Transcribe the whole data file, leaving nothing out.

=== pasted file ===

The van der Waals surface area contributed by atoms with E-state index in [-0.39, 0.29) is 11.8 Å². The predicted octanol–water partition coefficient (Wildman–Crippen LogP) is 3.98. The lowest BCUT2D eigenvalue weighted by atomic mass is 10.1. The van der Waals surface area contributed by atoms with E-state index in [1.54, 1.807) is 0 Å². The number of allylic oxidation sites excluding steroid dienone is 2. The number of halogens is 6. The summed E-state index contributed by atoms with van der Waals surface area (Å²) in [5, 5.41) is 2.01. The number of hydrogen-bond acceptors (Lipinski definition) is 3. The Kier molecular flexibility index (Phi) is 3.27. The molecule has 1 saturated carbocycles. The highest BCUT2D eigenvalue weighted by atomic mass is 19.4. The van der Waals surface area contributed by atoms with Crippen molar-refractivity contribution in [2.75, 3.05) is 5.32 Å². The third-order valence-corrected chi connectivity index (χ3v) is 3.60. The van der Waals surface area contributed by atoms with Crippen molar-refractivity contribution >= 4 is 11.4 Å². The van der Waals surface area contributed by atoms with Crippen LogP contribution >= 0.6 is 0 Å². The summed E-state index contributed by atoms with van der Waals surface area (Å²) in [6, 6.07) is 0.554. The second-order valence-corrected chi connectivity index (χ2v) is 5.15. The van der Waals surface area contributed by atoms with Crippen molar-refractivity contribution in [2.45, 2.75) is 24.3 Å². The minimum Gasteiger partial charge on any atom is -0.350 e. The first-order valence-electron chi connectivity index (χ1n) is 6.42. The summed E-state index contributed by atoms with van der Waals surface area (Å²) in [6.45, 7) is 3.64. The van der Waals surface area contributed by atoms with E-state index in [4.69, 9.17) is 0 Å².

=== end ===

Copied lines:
The van der Waals surface area contributed by atoms with E-state index in [-0.39, 0.29) is 11.8 Å². The predicted octanol–water partition coefficient (Wildman–Crippen LogP) is 3.98. The lowest BCUT2D eigenvalue weighted by atomic mass is 10.1. The van der Waals surface area contributed by atoms with E-state index in [1.54, 1.807) is 0 Å². The number of allylic oxidation sites excluding steroid dienone is 2. The number of halogens is 6. The summed E-state index contributed by atoms with van der Waals surface area (Å²) in [5, 5.41) is 2.01. The number of hydrogen-bond acceptors (Lipinski definition) is 3. The Kier molecular flexibility index (Phi) is 3.27. The molecule has 1 saturated carbocycles. The highest BCUT2D eigenvalue weighted by atomic mass is 19.4. The van der Waals surface area contributed by atoms with Crippen molar-refractivity contribution in [2.75, 3.05) is 5.32 Å². The third-order valence-corrected chi connectivity index (χ3v) is 3.60. The van der Waals surface area contributed by atoms with Crippen molar-refractivity contribution >= 4 is 11.4 Å². The van der Waals surface area contributed by atoms with Crippen LogP contribution >= 0.6 is 0 Å². The summed E-state index contributed by atoms with van der Waals surface area (Å²) in [6, 6.07) is 0.554. The second-order valence-corrected chi connectivity index (χ2v) is 5.15. The van der Waals surface area contributed by atoms with Crippen molar-refractivity contribution in [2.45, 2.75) is 24.3 Å². The minimum Gasteiger partial charge on any atom is -0.350 e. The first-order valence-electron chi connectivity index (χ1n) is 6.42. The summed E-state index contributed by atoms with van der Waals surface area (Å²) in [6.45, 7) is 3.64. The van der Waals surface area contributed by atoms with E-state index in [4.69, 9.17) is 0 Å².